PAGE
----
Appeal from the Order of the Court of Common Pleas of Philadelphia County in the case of Greisler Brothers v. Commonwealth of Pennsylvania, Department of Transportation, No. 2009 February Term, 1968.
Lewis Kates, Kates & Mazzocone, for appellant.
Scott M. Olin, Assistant Counsel, with him, Spencer A. Manthorpe, Chief Counsel, and Jay C. Waldman, General Counsel, for appellee.
Judges Craig and Doyle, and Senior Judge Blatt, sitting as a panel of three. Opinion by Judge Doyle.
[ 104 Pa. Commw. Page 104]
This is the appeal of Greisler Brothers (Appellant) from an order of the Court of Common Pleas of Philadelphia County appointing a Board of Viewers in the Appellant's inverse condemnation case against the Department of Transportation (DOT). The court ordered the Board of Viewers to assess damages and dismissed Appellant's petition to establish December 1, 1969 as the date of condemnation, pending the recommendation of a date by the Board of Viewers.*fn1
[ 104 Pa. Commw. Page 105]
This case has a long and tortuous procedural history which is recounted in Department of Transportation v. Greisler Brothers, 68 Pa. Commonwealth Ct. 493, 449 A.2d 832 (1982). The sole issue raised in the present appeal is whether the court of common pleas erred in directing the Board of Viewers to recommend a date of condemnation.
For the reasons which follow, we hold that this Court is without jurisdiction to consider the merits of Appellant's appeal.*fn2 The court of common pleas, pursuant to Section 504 of the Eminent Domain Code (Code),*fn3 appointed a Board of Viewers to assess damages and recommend a date of taking. Section 504 of the Code provides for the appointment of a Board of Viewers and states that "[a]ny objection to the appointment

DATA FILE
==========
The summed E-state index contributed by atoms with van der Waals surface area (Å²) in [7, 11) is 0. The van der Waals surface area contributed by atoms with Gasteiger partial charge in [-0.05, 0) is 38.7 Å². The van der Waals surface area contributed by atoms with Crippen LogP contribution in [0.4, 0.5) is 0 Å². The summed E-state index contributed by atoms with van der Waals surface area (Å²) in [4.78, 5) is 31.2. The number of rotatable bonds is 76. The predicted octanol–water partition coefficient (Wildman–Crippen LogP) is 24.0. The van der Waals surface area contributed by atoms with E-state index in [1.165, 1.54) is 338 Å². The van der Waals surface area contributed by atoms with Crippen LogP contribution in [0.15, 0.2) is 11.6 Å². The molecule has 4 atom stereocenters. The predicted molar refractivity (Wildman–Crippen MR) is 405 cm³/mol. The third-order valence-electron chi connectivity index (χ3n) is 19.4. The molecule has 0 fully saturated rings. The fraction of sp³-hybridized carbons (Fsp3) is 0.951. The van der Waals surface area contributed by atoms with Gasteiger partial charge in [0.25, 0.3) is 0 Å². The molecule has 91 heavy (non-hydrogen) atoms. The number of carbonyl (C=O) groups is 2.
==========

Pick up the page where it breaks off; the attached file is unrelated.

[ 104 Pa. Commw. Page 106]
of viewers not theretofore waived may be raised by preliminary objections filed within twenty days after receipt of notice of the appointment of viewers." In City of Philadelphia v. Airportels, Inc., 14 Pa. Commonwealth Ct. 617, 322 A.2d 727 (1974) we held that this language meant that all disputes of fact and law and all objections to the appointment of viewers should be raised by preliminary objections. Although in an inverse condemnation case these preliminary objections are generally filed by the condemnor, where, as here, the condemnee has raised such an issue with regard to the appointment of viewers, the procedure under Section 504 of the Code is the same and requires that the condemnee file preliminary objections to the lower court's order of appointment. Appellant, instead of filing preliminary objections, improperly filed an appeal to this Court.
Moreover, we also find that the order appealed from is not a final order; rather, it is an unappealable interlocutory order.*fn4 A final order terminates the litigation between the parties, disposes of the entire case, or precludes a party from presenting the merits of his or her claim. Piltzer v. Independence Federal Savings and Loan Association, 456 Pa. 402, 319 A.2d 677 (1974). See ...